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2.3. L ATERAL C ONTRACTION IN I NHOMOGENEOUS AND IN A NISOTROPIC M ATERIALS The foregoing discussion of the elastic Poissons ratio dealt exclusively with homogeneous isotropic materials in innitesimally small deformation. In inhomogeneous isotropic materials, such as polymers containing particulate llers, Poissons ratio may be greater than 0.5. Below the melting region semi-crystalline polymers by and large behave like lled ones, the crystalline regions acting as llers and the amorphous zones constituting the matrix. On the other hand, in foams the lateral contraction may assume very low values (Blatz and Ko, 1962; Weber et al., 1997). Filled and reinforced materials may exhibit the phenomenon of dewetting (i.e., de-bonding between ller and matrix), resulting in the formation of vacuoles in any but the smallest deformations (see, e.g., Kimoto et al., 1990). In dewetted materials one may experience lateral contraction ratios that are not limited to 1 0.5. Values greater than 0.5 are possible. The latter generally arise from a structural instability in the material. Anisotropic materials (such as, e.g., ber-reinforced polymers, which are, of course, necessarily also inhomogeneous) require a larger number of elastic constants for a full characterization than the two required for isotropic materials (see, e.g., Tschoegl, 1989, pp. 13ff). More than a single lateral contraction ratio may be dened in such materials depending on the type of anisotropy. Thus, axisymmetric (also called transversely isotropic) materials such as drawn bers, exhibit an axis of symmetry normal to a plane of symmetry and require ve constants. Orthotropic materials such as, for instance, many polymer lms, possess three orthogonal planes of symmetry as their symmetry elements. These materials require nine independent elastic constants, for example, three stretch moduli, three shear moduli, and three Poissons ratios for a full characterization. It is not the purpose of this paper to discuss in detail this rather complicated topic on which a considerable literature exists. For a brief review see, e.g., Summerscales and Fry (1994). We mention a few representative publications. Darlington and Saunders (1970) simultaneously measured the longitudinal and lateral strain on highly oriented (axisymmetric) polyethylene. Clayton et al. (1973) made similar measurements. Ward and his collaborators (Ladizesky and Ward, 1971; Wilson et al., 1976a, b; Richardson and Ward, 1978; Zihlif et al., 1982) used a variety of methods to determine Poissons ratios on isotropic and anisotropic polyethylenes (LDPE and HDPE) and poly(ethylene terephthalate). Kimoto et al. (1990) used holographic interferometry to study Poissons ratio as a function of the orientation in ber-reinforced plastics.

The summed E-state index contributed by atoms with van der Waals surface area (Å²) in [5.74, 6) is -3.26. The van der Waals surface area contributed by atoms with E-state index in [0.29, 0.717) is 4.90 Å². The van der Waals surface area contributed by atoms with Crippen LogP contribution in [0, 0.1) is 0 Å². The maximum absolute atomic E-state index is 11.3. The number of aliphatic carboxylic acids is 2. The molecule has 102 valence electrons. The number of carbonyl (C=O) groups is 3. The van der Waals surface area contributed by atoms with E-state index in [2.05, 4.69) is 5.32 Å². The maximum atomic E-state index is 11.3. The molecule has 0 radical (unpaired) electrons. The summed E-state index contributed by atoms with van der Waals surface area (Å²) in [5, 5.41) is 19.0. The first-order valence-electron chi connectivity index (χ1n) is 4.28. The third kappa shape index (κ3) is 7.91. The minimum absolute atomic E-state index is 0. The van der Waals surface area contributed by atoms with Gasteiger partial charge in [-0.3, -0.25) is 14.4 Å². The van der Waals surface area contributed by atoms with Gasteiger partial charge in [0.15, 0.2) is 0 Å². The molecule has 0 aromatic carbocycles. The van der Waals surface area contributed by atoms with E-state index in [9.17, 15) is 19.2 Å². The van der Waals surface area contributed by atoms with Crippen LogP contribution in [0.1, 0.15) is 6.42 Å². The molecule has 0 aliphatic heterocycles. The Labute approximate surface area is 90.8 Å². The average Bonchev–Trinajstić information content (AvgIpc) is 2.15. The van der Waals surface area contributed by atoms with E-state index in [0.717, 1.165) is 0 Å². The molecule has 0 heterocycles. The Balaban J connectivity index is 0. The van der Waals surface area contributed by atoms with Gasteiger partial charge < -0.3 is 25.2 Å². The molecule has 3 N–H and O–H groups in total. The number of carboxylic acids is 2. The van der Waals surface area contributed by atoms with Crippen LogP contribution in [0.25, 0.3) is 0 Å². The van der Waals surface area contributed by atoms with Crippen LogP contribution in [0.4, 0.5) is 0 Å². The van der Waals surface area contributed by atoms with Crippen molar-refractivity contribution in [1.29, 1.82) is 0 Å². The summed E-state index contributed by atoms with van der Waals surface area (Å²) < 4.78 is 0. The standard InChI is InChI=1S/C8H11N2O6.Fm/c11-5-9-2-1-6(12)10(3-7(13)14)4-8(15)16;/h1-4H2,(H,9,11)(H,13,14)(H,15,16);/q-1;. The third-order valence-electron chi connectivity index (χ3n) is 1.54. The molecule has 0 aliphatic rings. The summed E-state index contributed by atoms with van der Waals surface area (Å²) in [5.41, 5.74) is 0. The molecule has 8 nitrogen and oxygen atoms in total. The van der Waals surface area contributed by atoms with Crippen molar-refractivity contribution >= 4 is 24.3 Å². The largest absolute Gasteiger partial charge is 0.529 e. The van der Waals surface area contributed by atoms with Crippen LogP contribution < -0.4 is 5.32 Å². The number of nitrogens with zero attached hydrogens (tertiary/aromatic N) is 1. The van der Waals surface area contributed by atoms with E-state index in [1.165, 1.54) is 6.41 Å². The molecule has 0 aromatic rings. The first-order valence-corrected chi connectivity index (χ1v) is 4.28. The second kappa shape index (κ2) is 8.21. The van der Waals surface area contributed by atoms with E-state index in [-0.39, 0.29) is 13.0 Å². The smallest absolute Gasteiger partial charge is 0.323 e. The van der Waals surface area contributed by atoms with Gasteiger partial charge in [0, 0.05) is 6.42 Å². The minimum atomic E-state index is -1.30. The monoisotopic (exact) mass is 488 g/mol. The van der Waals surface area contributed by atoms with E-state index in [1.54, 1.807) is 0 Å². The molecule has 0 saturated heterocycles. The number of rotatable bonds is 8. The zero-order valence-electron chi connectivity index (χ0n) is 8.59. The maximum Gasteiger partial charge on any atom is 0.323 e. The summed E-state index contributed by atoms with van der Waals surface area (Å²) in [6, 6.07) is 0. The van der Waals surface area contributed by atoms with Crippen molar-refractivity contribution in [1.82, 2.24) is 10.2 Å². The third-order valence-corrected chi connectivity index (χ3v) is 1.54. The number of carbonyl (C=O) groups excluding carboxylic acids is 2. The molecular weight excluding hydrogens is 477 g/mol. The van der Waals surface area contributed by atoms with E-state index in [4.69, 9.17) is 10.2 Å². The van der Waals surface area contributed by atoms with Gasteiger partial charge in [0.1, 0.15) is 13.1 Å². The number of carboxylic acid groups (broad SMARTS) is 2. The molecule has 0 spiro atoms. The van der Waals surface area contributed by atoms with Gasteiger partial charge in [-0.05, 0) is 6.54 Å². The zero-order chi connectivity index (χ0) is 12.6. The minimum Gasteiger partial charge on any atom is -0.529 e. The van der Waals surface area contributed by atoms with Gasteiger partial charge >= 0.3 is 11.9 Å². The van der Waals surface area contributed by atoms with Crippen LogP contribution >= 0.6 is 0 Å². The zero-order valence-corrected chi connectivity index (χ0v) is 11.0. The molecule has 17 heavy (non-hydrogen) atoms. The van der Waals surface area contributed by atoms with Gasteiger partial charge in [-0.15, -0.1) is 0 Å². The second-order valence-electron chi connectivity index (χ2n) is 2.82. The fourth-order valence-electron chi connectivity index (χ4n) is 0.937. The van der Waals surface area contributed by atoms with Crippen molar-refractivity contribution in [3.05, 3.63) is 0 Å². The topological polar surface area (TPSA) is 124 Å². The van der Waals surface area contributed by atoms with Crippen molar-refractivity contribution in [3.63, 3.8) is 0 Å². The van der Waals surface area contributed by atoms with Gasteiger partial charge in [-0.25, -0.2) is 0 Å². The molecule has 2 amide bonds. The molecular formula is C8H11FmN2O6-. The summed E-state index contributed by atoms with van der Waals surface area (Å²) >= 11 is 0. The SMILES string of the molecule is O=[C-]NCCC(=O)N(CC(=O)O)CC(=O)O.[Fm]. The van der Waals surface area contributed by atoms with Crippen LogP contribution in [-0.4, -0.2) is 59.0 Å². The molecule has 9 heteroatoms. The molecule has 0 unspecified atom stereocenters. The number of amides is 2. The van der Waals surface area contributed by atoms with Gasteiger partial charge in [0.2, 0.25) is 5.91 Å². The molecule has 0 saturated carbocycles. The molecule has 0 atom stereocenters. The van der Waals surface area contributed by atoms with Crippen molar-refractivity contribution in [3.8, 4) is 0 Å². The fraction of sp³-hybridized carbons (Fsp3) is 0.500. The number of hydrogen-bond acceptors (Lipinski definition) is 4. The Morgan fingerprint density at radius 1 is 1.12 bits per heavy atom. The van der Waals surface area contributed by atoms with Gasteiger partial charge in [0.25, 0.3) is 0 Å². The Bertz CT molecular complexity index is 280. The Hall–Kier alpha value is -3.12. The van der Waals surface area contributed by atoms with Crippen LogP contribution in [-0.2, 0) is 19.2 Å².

Poissons ratio as dened in Section 2 is an elastic constant, as are all the other quantities mentioned there. They all are, therefore, dened for a (hypothetical) material whose mechanical properties show no time dependence. Such a material is hypothetical because in the strict sense of the word it does not exist. In any mechanical deformation the deformational energy is not only stored elastically but part of it is invariably dissipated by viscous forces in accordance with the second law of thermodynamics. This dissipation is responsible for the time dependence of the mechanical properties in any real material. Real materials are therefore viscoelastic. The theory of elasticity can be applied to a real material only on the assumption that the time dependence of its mechanical properties can be neglected. This is often the case in practice because in certain materials (e.g., metals and most elastomers) the time dependence may not be marked. This is the reason for the widespread use of elastic constants to describe mechanical material behavior, and this is the case particularly with the behavior in bulk. In many applications, however, the inherent time dependence of a material cannot be disregarded. When measured on a real, i.e., viscoelastic material, all elastic constants (i.e., the moduli, the compliances, and also Poissons ratio), become material functions of time or, equivalently, functions of frequency (log t log f ). We reserve the term time-dependent Poissons ratio for the lateral contraction ratio measured in an innitesimally small uniaxial deformation of a viscoelastic material in response to a strain, 1 (t) = 0 h(t), as a unit step function, h(t), of time. Thus, (t) = 2 (t)/0 where 0 is the imposed constant strain and 2 (t) is the time-dependent lateral contraction in the transverse direction. The proper derivation of this relation will be given in Section 3.2 [cf. Equation (3.35)]. In Sections 3.7 and 3.6 we will show how (t) can be obtained from experiments in creep and at constant rates of deformation. It needs emphasis that, as the stress in uniaxial extension gradually relaxes the development of the nal value of the contraction is delayed (retarded). Consequently, the time-dependent Poissons ratio has the character of a compliance. In its behavior, therefore, a relaxation process in the axial direction is accompanied by retardation processes in the transverse direction. In an analogous manner we refer to a (complex) frequency-dependent Poissons ratio as the lateral contraction ratio measured in an innitesimally small uniaxial deformation of a viscoelastic material in response to a steady-state sinusoidally oscillating strain. Ratios not conforming to either of these two descriptions will be referred to simply as lateral contraction ratios. 3.1. R ELATIONS IN THE T RANSFORM P LANE Because the linearly viscoelastic relations are functions of time or, equivalently, of frequency, their explicit forms depend on the type of excitation under consideration. When we are concerned, e.g., with material functions of time, we may have to deal with impulse, step, ramp, or other excitations (Tschoegl, 1989, chapter A2).